Feds Hit Takata With $70M Fine For Defective Airbags

Aaron Cole
by Aaron Cole

The National Highway Traffic Safety Administration announced Tuesday it would fine auto supplier Takata $70 million for its defective airbags that have caused seven deaths and nearly 100 injuries.

Regulators announced that an additional $130 million fine could be levied on the supplier if they do not comply with additional safety standards or if more defects are found.

“For years, Takata has built and sold defective products, refused to acknowledge the defect, and failed to provide full information to NHTSA, its customers, or the public,” Transportation Secretary Anthony Foxx said in a statement. “The result of that delay and denial has harmed scores of consumers and caused the largest, most complex safety recall in history. Today’s actions represent aggressive use of NHTSA’s authority to clean up these problems and protect public safety.”

In addition to the fines, NHTSA said it would scrutinize further operations by the supplier. As part of the consent order with the company, Takata agreed that it had failed to recall faulty airbags, and lied to investigators and the public.

The safety authority said it would appoint an independent monitor for the company for the next five years.

Additionally, NHTSA said it would speed recalls of defective airbags, which were fitted into 19 million cars made by 12 different automakers. In all, NHTSA said 23 million inflators could be affected.

“Today, we are holding Takata responsible for its failures, and we are taking strong action to protect the traveling public,” NHTSA Administrator Mark Rosekind said in a statement. “We are accelerating Takata recalls to get safe air bags into American vehicles more quickly, ensuring that consumers at the greatest risk are protected, and addressing the long-term risk of Takata’s use of a suspect propellant.”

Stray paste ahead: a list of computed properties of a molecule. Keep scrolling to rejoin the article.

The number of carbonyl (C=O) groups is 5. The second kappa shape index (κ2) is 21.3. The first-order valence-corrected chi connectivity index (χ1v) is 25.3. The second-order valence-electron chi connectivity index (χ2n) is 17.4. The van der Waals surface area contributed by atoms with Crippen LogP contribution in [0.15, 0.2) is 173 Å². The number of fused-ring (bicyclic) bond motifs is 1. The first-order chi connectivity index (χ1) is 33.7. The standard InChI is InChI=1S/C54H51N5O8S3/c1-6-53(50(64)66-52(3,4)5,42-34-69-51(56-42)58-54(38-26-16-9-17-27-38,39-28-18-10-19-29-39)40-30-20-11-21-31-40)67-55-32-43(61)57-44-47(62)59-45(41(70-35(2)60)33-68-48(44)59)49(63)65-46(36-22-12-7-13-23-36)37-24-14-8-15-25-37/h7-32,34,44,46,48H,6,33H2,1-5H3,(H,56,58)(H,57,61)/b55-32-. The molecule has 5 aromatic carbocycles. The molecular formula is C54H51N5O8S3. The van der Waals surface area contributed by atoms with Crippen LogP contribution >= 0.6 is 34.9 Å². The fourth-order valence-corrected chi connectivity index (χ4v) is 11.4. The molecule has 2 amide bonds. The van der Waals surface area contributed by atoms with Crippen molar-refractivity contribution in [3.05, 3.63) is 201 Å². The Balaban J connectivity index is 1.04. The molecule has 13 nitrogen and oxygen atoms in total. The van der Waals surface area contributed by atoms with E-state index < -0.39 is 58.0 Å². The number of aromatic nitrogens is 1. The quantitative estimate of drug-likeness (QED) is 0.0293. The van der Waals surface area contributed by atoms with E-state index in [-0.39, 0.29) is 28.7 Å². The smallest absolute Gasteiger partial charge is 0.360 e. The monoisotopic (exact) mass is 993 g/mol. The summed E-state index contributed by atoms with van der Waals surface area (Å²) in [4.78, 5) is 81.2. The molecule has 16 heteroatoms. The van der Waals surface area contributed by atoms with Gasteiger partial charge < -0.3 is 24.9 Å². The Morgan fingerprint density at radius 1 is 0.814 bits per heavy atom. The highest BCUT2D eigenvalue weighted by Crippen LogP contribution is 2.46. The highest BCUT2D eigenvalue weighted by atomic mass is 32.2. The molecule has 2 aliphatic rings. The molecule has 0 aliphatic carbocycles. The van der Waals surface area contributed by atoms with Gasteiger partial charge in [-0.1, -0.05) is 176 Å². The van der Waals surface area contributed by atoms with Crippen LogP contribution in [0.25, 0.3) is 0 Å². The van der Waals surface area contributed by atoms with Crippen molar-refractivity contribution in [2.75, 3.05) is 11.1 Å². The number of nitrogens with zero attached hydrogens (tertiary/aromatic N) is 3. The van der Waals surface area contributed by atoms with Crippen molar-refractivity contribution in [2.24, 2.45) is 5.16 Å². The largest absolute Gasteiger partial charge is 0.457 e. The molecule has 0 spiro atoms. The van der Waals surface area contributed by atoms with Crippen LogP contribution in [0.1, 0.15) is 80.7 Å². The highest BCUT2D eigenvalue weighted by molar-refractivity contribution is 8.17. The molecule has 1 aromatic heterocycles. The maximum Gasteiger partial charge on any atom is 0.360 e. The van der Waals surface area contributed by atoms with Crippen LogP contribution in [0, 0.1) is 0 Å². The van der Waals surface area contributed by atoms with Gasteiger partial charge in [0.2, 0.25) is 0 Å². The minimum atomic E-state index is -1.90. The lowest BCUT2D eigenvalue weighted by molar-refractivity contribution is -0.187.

NHTSA said it would replace high-risk airbags by June 2016 and all affected airbags would be removed by 2019.


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  • Cantankerous Cantankerous on Nov 04, 2015

    My first impression upon hearing the $70 million figure was that, although large compared to previous fines, it was pretty small considering the scope and heinousness of Takata's deceipt. However, upon further reflection I'm guessing that the Feds wanted to avoid levying a fine so large it would guarantee bankruptcy, both so that Takata will remain in business long enough to manufacture replacements for all those defective airbags (my family alone owns *three* affected vehicles) and to make sure there'd be some money left over for the inevitable host of civil suits.

  • TrailerTrash TrailerTrash on Nov 04, 2015

    I don't want to start trouble, but I do have an honest question. What good are airbags? If worn, would not shoulder safety belt do everything an airbag would do without causing further damage to the face and head...as I understand airbags do? I understand there is some weakness to the designs of shoulder/chest belts, but could these not be addressed before forcing the use of airbags which do work only with explosions of hard material into faces? Could not the belts be better improved to perform more safely than airbags? The most dangerous airbag, IMO, is the front off the wheel or dash. Perhaps limiting them to window drop down or foot-well explosions would be a much better government demand than forcing the explosions into passenger faces. This was, after all, all government driven.

    • See 3 previous
    • TrailerTrash TrailerTrash on Nov 04, 2015